3rd Party Risk Management , Application Security , Critical Infrastructure Security

SolarWinds Issues Patches in Wake of Zero-Day Attacks

Flaw in Serv-U File Transfer Software Unconnected to Orion Supply Chain Attack
SolarWinds Issues Patches in Wake of Zero-Day Attacks

Attackers have been exploiting a newly discovered zero-day flaw in SolarWinds software, the security vendor has warned.

See Also: Splunk Named a 10-Time Leader in Gartner® Magic Quadrant™ for SIEM

The vulnerability exists in Serv-U Managed File Transfer Server and Serv-U Secured FTP. SolarWinds has urged all users to immediately install an emergency security update it issued on Friday to mitigate the flaw.

Designated CVE-2021-35211, "the vulnerability exists in the latest Serv-U version 15.2.3 HF1, designed for cross-platform file sharing, released May 5, and all prior versions," SolarWinds says in a security alert issued Friday. "A threat actor who successfully exploited this vulnerability could run arbitrary code with privileges. An attacker could then install programs; view, change, or delete data; or run programs on the affected system."

The company says that a "single threat actor" has been exploiting the flaw to hit a "limited, targeted set of customers," but it declined to identify victim organizations or disclose how many it suspects have been hit.

The vulnerability is separate from the massive supply chain attack discovered last December by cybersecurity firm FireEye, involving SolarWinds' Orion software. In that case, attackers added a backdoor - dubbed "Sunburst" by FireEye - to a legitimate SolarWinds software library that was distributed to 18,000 organizations. Attackers then waged follow-on attacks on a subset of those users, including about nine U.S. government agencies and 100 companies.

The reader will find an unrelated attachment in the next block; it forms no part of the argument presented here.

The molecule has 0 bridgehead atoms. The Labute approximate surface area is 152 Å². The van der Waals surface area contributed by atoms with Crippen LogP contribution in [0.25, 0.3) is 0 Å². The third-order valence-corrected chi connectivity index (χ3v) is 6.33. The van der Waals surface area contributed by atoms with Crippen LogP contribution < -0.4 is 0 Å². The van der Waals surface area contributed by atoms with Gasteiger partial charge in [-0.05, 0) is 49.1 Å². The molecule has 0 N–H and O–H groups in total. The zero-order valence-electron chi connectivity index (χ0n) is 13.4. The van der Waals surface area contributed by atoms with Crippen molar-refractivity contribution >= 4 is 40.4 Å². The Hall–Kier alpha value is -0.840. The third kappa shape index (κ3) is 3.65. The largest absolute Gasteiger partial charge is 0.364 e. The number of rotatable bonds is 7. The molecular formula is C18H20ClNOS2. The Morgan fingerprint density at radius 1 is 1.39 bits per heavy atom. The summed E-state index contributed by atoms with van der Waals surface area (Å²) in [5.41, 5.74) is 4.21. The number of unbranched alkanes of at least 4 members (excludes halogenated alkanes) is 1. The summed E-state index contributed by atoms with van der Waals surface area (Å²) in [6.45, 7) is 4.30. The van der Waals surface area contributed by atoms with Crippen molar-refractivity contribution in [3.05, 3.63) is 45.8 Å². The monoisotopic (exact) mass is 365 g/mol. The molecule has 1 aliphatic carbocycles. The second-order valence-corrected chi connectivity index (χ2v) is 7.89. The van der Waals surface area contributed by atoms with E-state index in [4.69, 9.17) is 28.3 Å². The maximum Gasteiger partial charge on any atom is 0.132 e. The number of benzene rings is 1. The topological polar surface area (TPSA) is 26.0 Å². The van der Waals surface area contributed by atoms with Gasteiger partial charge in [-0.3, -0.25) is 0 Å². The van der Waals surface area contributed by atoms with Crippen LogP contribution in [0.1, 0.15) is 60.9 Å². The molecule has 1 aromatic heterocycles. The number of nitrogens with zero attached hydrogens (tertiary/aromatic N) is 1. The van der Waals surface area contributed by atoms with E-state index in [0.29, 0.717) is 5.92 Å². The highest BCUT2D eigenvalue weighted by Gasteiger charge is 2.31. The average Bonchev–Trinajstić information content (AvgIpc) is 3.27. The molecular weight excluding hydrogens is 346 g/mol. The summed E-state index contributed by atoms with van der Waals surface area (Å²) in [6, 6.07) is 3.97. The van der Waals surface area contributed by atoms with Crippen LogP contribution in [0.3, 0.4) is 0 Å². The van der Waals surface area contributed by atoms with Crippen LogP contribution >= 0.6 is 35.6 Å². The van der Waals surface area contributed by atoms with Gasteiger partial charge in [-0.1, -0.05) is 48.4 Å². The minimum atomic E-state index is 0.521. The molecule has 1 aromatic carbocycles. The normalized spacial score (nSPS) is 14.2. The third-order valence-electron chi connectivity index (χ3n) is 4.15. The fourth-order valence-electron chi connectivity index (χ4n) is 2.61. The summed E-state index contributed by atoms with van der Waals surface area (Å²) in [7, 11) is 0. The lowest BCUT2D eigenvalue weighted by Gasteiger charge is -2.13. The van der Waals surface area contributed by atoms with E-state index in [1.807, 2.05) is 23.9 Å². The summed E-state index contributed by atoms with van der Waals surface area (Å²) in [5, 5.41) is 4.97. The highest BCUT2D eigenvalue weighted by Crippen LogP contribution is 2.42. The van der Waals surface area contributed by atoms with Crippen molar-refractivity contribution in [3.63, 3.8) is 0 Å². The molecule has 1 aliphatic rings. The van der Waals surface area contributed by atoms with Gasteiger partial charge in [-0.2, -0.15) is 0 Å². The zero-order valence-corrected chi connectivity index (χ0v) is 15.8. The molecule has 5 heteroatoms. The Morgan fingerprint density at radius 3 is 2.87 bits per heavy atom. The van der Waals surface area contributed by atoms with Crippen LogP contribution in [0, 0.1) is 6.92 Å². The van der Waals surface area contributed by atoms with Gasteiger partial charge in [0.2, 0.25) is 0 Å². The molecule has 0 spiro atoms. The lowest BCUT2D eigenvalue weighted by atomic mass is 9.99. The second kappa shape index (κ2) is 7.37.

New Vulnerability

SolarWinds says the latest flaw was discovered and reported to it by Microsoft security researchers, who also supplied a proof-of-concept attack. Microsoft notes that attackers can exploit the vulnerability to perform a return-oriented programming attack, enabling them to remotely run code and to bypass some existing defenses, such as code signing. Microsoft says that if an attacker successfully exploits the flaw, they can gain privileged access on a system running Serv-U.

To help determine if any existing Serv-U installations have been compromised, SolarWinds recommends users review their logs for any potentially suspicious connections via Secure Shell Protocol, aka SSH. "If SSH is not enabled in the environment, the vulnerability does not exist," the company says.

SolarWinds says users should also watch for any alerts that the product has encountered. "When exploited, the vulnerability causes the Serv-U product to throw an exception and then intercepts the exception-handling code to run commands," SolarWinds says. "Please note, several reasons exist for exceptions to be thrown, so an exception itself is not necessarily an indicator of attack."

No Links to Sunburst Backdoor

News that attackers have been targeting a freshly discovered flaw in SolarWinds software follows the company having been targeted in one of the largest supply chain attacks in history.

But the latest flaw is not connected to the Sunburst backdoor added by attackers to SolarWinds' Orion network monitoring software (see: Why Didn't Government Detect SolarWinds Attack?).

On April 15, the Biden administration accused the Russian Foreign Intelligence Service, aka the SVR, of conducting the SolarWinds supply chain attack as well as interfering in the 2020 U.S. elections. The Russian government denied having any involvement in any such attacks. The White House subsequently imposed sanctions targeting the Russian government (see: US Sanctions Russia Over SolarWinds Attack, Election Meddling).

About the Author

Akshaya Asokan

Akshaya Asokan

Senior Correspondent, ISMG

Asokan is a U.K.-based senior correspondent for Information Security Media Group's global news desk. She previously worked with IDG and other publications, reporting on developments in technology, minority rights and education.

Around the Network

Our website uses cookies. Cookies enable us to provide the best experience possible and help us understand how visitors use our website. By browsing govinfosecurity.com, you agree to our use of cookies.